A Surrey mansion humbly promoted as "the most important private residence built in England since the 19th century" is under contract for £35 million (Dh200.5m), half its original asking price.
Q&A: Updown Court is the talk of the UK property market
Why did it take so long to sell? There are few eligible buyers in this price range, and the style was clearly not to everyone's taste. But there were reports the house was falling into disrepair. Articles suggested there was a strange smell coming from the pools. It would cost an estimated £1 million (Dh5.7m) a year to maintain the property.
Is £35m a good price? In today's market, it may be a steal. At 23 hectares, it is certainly a lot of land for the price, especially considering the prices paid for relatively tiny apartments. And very few homes of this size come on the market. Owners tend to keep these properties for many years. But if there is any downturn in the market, the £35m might seem like a hefty price.
Updown Court was considered the most expensive home in the UK when it went on the market for £70m in 2005.
Dubbed a "towering monument to wealth and excess" by the Daily Mail, the home boasts 103 rooms, 27 bathrooms, 250 tonnes of Italian marble, a bowling alley, two indoor pools and assorted high-tech gadgets. It's all set on 23 hectares of English countryside, with Sir Elton John, the Dubai Royal Family and the Queen guitarist Brian May owning neighbouring properties.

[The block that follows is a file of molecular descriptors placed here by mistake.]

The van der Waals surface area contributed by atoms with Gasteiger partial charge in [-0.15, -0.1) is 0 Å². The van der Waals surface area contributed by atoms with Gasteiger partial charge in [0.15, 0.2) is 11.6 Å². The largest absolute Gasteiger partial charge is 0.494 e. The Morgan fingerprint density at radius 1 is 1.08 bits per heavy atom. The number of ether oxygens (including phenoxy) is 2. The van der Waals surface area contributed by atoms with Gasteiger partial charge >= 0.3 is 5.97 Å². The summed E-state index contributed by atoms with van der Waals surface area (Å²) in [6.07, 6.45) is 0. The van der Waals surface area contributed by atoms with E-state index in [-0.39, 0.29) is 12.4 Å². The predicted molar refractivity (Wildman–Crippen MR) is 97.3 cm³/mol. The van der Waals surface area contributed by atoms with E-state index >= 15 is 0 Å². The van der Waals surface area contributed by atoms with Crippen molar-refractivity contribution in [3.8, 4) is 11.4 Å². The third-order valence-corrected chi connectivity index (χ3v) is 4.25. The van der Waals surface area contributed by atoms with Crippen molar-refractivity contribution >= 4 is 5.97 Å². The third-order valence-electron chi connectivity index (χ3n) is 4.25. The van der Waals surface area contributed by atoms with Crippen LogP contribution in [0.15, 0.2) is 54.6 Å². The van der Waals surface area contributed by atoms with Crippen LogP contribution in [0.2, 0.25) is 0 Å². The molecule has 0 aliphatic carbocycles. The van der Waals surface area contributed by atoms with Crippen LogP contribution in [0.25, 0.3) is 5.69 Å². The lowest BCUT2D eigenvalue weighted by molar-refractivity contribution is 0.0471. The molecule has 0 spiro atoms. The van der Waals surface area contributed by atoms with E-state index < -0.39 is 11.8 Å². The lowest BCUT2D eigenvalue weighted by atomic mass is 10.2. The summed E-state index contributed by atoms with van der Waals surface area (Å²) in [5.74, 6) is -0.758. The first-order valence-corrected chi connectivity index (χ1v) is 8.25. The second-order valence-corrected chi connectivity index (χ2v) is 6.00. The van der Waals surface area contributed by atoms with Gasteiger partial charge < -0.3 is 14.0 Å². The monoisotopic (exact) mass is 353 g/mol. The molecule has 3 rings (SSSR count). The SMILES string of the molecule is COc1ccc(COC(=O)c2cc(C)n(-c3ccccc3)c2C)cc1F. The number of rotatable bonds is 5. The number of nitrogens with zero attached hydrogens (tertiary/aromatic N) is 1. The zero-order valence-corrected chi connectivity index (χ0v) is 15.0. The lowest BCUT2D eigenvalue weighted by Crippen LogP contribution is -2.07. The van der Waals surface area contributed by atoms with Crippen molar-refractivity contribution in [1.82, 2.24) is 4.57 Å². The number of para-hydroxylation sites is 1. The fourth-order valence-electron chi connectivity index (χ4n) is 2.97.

But the house has a chequered past and fell into disrepair, according to media reports. And not everyone was taken by the glittery style.
"If Elton John were a house, he'd be Updown Court," Leslie Allen-Vercoe, who bought the unfinished property for £20m in 2001, told local reporters.
An article in The Telegraph described the house as "a cross between an abandoned Dubai hotel and a cruise ship".
"The house might have 103 rooms, but you'd find more character in a Hackney bedsit," the reporter said, labelling a 100,000-piece mosaic of Mt Fuji as "unspeakably horrible" and the entrance hall as "soulless".
The house is also next to the M3 motorway, which provides an unpleasant audio backdrop.
The property is under the control of the National Asset Management Agency (Nama), the entity handling Ireland's bad debt, after the collapse of the Irish Nationwide Building Society, which had lent a reported £60m to develop the property. Nama, which is unwinding billions of pounds of bad property deals, aims to sell the property.
Top 5: The 5 most expensive locations in which to rent
1 Monaco, £5,931 (Dh33,976) a month
2 London, £5,683
3 Bermuda, £4,18
4 New York, £4,057
5 Hong Kong, £4,013
Source: Global Property Guide/Telegraph
Mr Allen-Vercoe says it is under contract, although the buyer has not been named. A Nama representative did not respond to requests for comment.
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